Malate Church, do you know it's history?

The Philippines is the largest Catholic nation in Asia and Malate Church is one of the more impressive showcases of a religious devotion, which is now four and a half centuries old.

That faith was one of the more precious gifts from Spain, evident from the fact that the vast majority of Filipinos remain church-going Catholics notwithstanding waves of Jehovah’s Witnesses, Protestant Ministers and revivalists that have come visiting.

The people pride themselves in their faith and why shouldn’t they?

The Church has ever been a last recourse of the oppressed and the tipping point for the epochal People Power Revolution of 1986. Devotion to their religion is definitely a pillar of Filipino life. Being devout to their faith, the Philippines is also renowned for the churches built all around the country and that stand majestically all over the otherwise-Westernized Manila metropolitan area.

One of the more notable shrines is Malate Church, aptly enough consecrated to the patroness of “Ultimate Remedies”.
Malate Church Manila Malate Church is a baroque-style church fronting a park beyond which is Manila Bay. Malate Church was originally built in 1591, the first to be constructed outside the center of government, Intramuros. As with most such churches around old Manila, its history and patroness are distinctive.

Dating from the original construction, Malate Church is one of the oldest churches in the Philippines. Although the present weathered church is only around 100 years old, its history goes back to the 16th century.

You might find that odd, even unbelievable, but yes, the 100-year-old structure has over 400 years of history.

“How?” you may ask.

The answer is that the Augustinian order of friars rebuilt the Church in Malate, like any other church built in coastal villages during the Spanish period, both as a shrine for the faithful in the southern reaches of the capital and also as a refuge.

After all, Muslim pirates from the South went on marauding slave hunts for centuries. And they still do, as that 2001 Abu Sayyaf raid of Dos Palmas, Palawan to kidnap tourists for ransom shows.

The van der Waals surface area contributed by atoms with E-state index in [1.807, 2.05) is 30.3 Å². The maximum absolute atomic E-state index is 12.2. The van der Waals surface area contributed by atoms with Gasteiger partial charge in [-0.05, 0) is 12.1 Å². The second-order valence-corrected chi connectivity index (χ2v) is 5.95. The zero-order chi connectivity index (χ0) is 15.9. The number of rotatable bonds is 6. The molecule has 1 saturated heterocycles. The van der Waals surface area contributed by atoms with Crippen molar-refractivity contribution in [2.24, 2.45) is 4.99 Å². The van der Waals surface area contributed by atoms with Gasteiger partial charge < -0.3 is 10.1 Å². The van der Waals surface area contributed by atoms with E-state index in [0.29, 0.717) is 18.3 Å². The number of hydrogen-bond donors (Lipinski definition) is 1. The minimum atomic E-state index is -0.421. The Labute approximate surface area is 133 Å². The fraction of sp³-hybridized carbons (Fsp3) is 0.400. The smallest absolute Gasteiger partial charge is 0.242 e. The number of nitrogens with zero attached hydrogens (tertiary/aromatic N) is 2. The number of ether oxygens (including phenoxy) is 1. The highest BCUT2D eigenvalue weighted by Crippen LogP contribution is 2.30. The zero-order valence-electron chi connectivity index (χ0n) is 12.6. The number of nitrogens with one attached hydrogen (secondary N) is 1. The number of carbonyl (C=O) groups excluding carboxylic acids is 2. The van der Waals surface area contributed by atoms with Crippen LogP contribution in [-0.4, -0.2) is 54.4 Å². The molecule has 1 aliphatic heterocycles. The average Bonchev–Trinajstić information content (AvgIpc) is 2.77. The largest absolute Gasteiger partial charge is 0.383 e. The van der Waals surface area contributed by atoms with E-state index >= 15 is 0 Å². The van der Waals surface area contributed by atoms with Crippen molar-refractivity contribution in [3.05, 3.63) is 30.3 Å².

Hence, the coastal and riverside churches of the time had to be sturdy as fortresses, able to withstand the rudimentary “lantaka” cannon of the pirate tribes until help could be summoned.

Malate Church at night

Thrice, Malate Church endured total destruction. After serious damage in the earthquake of 1645, Malate Church was rebuilt with brick and stone by 1680.

It was this church that the British expeditionary force of 1762 used as a base when they landed a safe distance south of the guns of Intramuros. The landing site happened to be the beach fronting the Church in Malate. From Malate, they went on to invest and occupy Intramuros for two years.

In 1868, another earthquake and a tropical cyclone in succession combined to demolish the church yet again.

The Augustinians proved tireless in rebuilding and there Malate Church stood until the liberation of Manila from the Japanese in World War II.

The combination of mortar attacks by Filipino guerillas and unrelenting naval and aerial bombardment by the Americans (nobody had heard to avoid collateral damage then) started a fire that razed the church and numerous other historic buildings around Manila.

In the 1950s, the Columbian order restored the church along the old lines.

Yes, this church has definitely seen ups and downs.

Nuestra Señora de Remedios

The shrine is dedicated to Nuestra Señora de Remedios, Our Lady of Remedies.

The Nuestra Señora de Remedios is one of many images of the Virgin Mary, whom the Filipino people venerate. Under this designation, she is traditionally counted the patroness of women in labor and childbirth.

The Virgin Mary has been a pillar of support during times of trouble. A statue of the Virgin Mary still stands at the altar, an image brought from Spain to the Philippines in the year 1624; this has survived natural disasters and two invasions.

Unbelievable yet true!

Malate Church now

In modern times, this portion of the Malate district received a facelift when the American colonial government made the area a showcase of urban planning, a rational street grid and an otherwise pleasant residential enclave for themselves and well-off Filipinos.

The older generation has therefore seen its share of baptisms, weddings and Requiem masses solemnized in this grand structure. Vestiges of that privileged cachet still survive today when middle-class families decide Malate Church is the best venue they can have for a wedding.

All in all, the Church is a place to visit if you are interested in a shrine that has played a role in local history.

People just pass by the church and never really know what the church is all about. But once you know the history, the Church in Malate clearly has more than meets the eye.

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